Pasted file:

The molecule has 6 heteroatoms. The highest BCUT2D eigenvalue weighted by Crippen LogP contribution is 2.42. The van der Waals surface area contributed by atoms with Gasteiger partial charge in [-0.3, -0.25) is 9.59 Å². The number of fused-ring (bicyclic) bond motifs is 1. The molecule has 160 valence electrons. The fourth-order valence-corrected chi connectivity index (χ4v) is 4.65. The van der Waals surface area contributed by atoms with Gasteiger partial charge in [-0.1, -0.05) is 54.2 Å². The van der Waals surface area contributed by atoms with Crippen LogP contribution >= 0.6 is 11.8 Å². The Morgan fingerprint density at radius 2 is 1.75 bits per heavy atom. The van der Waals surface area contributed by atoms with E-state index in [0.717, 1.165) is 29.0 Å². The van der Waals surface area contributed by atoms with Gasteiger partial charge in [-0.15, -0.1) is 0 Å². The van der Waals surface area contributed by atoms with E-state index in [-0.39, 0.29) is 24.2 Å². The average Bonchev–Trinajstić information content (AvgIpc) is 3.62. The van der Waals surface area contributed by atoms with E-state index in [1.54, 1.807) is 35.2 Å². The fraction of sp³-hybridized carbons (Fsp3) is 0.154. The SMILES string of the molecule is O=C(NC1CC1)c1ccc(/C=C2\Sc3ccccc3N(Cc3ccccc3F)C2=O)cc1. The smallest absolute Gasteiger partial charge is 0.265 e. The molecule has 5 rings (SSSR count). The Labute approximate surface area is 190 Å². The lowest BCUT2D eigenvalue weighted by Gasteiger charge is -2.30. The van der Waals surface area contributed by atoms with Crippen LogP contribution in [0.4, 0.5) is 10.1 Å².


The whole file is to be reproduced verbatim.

The molecule has 6 heteroatoms. The highest BCUT2D eigenvalue weighted by Crippen LogP contribution is 2.42. The van der Waals surface area contributed by atoms with Gasteiger partial charge in [-0.3, -0.25) is 9.59 Å². The number of fused-ring (bicyclic) bond motifs is 1. The molecule has 160 valence electrons. The fourth-order valence-corrected chi connectivity index (χ4v) is 4.65. The van der Waals surface area contributed by atoms with Gasteiger partial charge in [-0.1, -0.05) is 54.2 Å². The van der Waals surface area contributed by atoms with Crippen LogP contribution >= 0.6 is 11.8 Å². The Morgan fingerprint density at radius 2 is 1.75 bits per heavy atom. The van der Waals surface area contributed by atoms with E-state index in [0.717, 1.165) is 29.0 Å². The van der Waals surface area contributed by atoms with Gasteiger partial charge in [-0.15, -0.1) is 0 Å². The van der Waals surface area contributed by atoms with E-state index in [-0.39, 0.29) is 24.2 Å². The average Bonchev–Trinajstić information content (AvgIpc) is 3.62. The van der Waals surface area contributed by atoms with E-state index in [1.54, 1.807) is 35.2 Å². The fraction of sp³-hybridized carbons (Fsp3) is 0.154. The SMILES string of the molecule is O=C(NC1CC1)c1ccc(/C=C2\Sc3ccccc3N(Cc3ccccc3F)C2=O)cc1. The smallest absolute Gasteiger partial charge is 0.265 e. The molecule has 5 rings (SSSR count). The Labute approximate surface area is 190 Å². The lowest BCUT2D eigenvalue weighted by Gasteiger charge is -2.30. The van der Waals surface area contributed by atoms with Crippen LogP contribution in [0.4, 0.5) is 10.1 Å².